Here are some clinical examples which show ritual processes in a low-key way. Low-key is how I prefer to use them – I think therapy should be on the sidelines of a client’s life, and significant ritual should be in the mainstream. Rituals are highways to the dignity in people’s lives, the ‘unique outcomes’ and ‘sparkling events’ Michael White talks of and that therapists often don’t look for (White 1995). He also uses ritual ideas explicitly and implicitly.
The Stillbirth: A psychotherapist colleague had seen a woman over some time who was still significantly affected by the unmarked loss of a baby at birth. A natural question occurred to him. ‘Do you know where the baby’s buried?’ This question directly engaged the patient’s interest to search and find out. And that process, a kind of healing ritual, helped or coincided with her improvement.
The Abuser’s Grave A single mother with a history of childhood and marital abuse was making use of weekly sessions. The abuse was still a secret elsewhere. Keeping her feelings and memories mostly to herself, she mentioned that, without knowing why, she wanted to find and visit the grave of her sexually abusing grandfather who had died while she was still in her early teens. The idea was disturbing for her and she didn’t feel able to go to the graveside alone. ‘But you must think it’s a stupid idea,’ she concluded self-deprecatingly. Given my usual readiness, I said that I didn’t think it was a stupid idea, and that I would go with her if she would like me to. This concrete offer was obviously more moving, meaningful and therapeutic for her than my usual comments, which she usually cut across in the pressure of what she wanted to say. But she has moved on in various ways and now, though she has found out where the grave is and may visit in due course, she feels able to do so alone.
The Pet Dog Two of us kept working unsatisfactorily over several years in various ways with what seemed a grimly miserable single-parent family. All we ever got shown was the hatefulness between the mother and daughter. Then we saw them just after their dog died and we discovered how much love had been plainly routed through this extraordinarily loved and loving family member. We heard at length of the funeral arrangements and saw the resulting re-possession of a good relationship between the surviving humans.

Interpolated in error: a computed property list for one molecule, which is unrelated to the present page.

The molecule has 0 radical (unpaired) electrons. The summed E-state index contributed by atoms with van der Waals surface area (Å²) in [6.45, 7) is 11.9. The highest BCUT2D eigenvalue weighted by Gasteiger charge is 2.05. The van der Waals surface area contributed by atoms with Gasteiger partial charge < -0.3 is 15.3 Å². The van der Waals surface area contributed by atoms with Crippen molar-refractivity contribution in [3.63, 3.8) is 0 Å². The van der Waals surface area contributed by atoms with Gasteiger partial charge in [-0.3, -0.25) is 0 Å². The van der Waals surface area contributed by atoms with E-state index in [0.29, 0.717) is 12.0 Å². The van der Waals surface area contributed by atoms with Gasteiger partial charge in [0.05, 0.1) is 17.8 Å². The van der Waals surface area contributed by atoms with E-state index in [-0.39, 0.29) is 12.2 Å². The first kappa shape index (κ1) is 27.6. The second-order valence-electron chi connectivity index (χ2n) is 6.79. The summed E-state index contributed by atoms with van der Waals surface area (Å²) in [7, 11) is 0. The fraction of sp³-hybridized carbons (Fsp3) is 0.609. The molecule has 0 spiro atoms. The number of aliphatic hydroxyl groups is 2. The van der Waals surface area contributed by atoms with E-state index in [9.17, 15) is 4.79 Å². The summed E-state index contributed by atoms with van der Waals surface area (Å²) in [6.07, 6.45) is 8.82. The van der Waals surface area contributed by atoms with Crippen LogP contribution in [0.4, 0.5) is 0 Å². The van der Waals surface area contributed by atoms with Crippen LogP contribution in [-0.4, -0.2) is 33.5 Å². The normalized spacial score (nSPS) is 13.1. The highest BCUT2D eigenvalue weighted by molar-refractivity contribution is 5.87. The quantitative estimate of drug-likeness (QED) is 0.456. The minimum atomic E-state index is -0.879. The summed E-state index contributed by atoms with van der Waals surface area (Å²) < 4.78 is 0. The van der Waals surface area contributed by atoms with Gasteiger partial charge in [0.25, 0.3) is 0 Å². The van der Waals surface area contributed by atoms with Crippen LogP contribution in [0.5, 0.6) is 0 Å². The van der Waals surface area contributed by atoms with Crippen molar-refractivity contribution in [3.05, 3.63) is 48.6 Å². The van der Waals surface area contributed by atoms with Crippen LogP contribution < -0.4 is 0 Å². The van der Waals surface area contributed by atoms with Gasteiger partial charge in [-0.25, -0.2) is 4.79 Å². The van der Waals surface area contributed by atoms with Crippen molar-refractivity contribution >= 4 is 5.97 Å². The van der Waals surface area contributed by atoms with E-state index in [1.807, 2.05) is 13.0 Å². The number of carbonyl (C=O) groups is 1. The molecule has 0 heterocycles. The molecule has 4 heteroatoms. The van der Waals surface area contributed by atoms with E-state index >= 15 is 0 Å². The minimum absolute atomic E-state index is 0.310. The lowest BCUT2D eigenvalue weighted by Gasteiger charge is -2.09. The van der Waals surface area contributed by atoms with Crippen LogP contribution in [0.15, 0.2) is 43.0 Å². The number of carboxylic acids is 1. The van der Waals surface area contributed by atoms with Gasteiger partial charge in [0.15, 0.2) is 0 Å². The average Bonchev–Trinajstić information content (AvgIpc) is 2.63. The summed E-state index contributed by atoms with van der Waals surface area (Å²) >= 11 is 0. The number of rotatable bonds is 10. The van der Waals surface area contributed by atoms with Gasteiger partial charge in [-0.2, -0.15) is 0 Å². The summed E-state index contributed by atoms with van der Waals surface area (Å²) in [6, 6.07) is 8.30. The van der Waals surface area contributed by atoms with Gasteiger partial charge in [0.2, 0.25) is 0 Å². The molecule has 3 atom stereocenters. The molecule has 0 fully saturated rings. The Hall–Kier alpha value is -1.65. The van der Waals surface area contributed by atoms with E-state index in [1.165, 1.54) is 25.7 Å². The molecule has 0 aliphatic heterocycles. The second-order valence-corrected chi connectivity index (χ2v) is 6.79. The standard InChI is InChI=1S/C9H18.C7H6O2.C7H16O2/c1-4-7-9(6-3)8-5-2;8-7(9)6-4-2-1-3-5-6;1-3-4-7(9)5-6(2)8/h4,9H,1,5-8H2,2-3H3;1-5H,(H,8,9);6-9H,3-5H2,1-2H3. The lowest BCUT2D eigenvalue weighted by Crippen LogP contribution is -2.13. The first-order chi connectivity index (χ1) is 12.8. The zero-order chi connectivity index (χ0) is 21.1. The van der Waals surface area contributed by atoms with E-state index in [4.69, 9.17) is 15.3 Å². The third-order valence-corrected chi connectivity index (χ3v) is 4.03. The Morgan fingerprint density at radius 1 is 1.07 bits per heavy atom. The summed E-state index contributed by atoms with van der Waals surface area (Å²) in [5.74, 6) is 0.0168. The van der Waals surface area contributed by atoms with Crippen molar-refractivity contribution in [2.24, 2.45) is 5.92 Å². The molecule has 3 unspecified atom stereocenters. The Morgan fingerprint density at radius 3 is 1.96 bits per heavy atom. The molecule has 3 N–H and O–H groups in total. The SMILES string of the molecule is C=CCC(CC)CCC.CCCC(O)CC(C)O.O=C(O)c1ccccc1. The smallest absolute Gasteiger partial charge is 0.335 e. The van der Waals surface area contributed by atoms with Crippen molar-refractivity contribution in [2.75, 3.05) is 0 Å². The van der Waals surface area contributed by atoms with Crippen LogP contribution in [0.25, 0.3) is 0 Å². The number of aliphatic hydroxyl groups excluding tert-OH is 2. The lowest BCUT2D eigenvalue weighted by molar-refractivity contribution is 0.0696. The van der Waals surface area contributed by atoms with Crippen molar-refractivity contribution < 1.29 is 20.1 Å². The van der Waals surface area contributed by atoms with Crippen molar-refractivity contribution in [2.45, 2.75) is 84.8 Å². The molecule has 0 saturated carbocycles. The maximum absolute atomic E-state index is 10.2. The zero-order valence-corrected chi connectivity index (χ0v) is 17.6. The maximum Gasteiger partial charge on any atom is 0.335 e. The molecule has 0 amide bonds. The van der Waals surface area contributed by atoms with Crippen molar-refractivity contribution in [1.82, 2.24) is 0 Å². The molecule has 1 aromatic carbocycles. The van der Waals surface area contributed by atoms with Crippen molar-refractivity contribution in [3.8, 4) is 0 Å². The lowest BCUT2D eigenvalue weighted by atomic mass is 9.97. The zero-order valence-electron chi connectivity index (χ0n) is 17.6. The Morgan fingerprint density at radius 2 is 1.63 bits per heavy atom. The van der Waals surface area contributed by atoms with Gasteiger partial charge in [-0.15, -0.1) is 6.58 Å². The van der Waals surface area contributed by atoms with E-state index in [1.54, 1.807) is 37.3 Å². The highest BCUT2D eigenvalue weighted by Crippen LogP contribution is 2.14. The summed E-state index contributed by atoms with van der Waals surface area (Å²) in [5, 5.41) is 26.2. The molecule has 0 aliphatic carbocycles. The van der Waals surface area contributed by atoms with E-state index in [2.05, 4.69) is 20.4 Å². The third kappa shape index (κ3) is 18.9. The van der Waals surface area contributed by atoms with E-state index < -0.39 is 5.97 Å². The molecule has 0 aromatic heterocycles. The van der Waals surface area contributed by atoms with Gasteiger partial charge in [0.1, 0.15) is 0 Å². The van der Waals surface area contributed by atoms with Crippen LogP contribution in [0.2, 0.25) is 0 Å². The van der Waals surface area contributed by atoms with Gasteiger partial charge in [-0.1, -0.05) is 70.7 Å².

Pets occupy a position between family member and ritual object. We learnt how much pets can be part of the system and are best brought into the picture at the start. In the next example I took a more active approach, proposing a ritual possessing special power to contain and express a very difficult situation.
The Family Feud Mary was another single mother from a complicated and often traumatic Catholic, working class, housing scheme, background. She had used and benefitted from a longish period of weekly individual work. Growing away from her loyalty demanding social class, she began to train as a social worker – or ‘fucking social worker’ as her family called it. I saw her intermittently and met her in a further crisis or two. One extended family dispute over disclosure of abuse, with her mother as the eye of the storm, left her so infuriated that she felt literally ready to tear into her mother and kill her unless she avoided actually meeting her. It seemed like a furious genuine feud where neither side felt heard and where, without any other arena for a hearing or justice, each side felt like provocatively taking the law into their own hands, though nothing really criminal had yet occurred between them. It seemed to me that a court-like arena was indicated. Mary said that her mother saw me as the enemy that had helped turn her against the family values. So, on my own, I could not offer to convene a meeting of both sides. Discussing this with Mary, the priest was my nearest equivalent on her mother’s side. I followed up with a written version of my suggestion, with copies available for Mary to give to her mother and their priest, carefully outlining my readiness to liaise with the priest in order to set up a meeting for the purpose of providing a fair hearing for both sides. I think Mary did give a copy to her mother. But anyway, without anything further being done, that feudal crisis dissolved.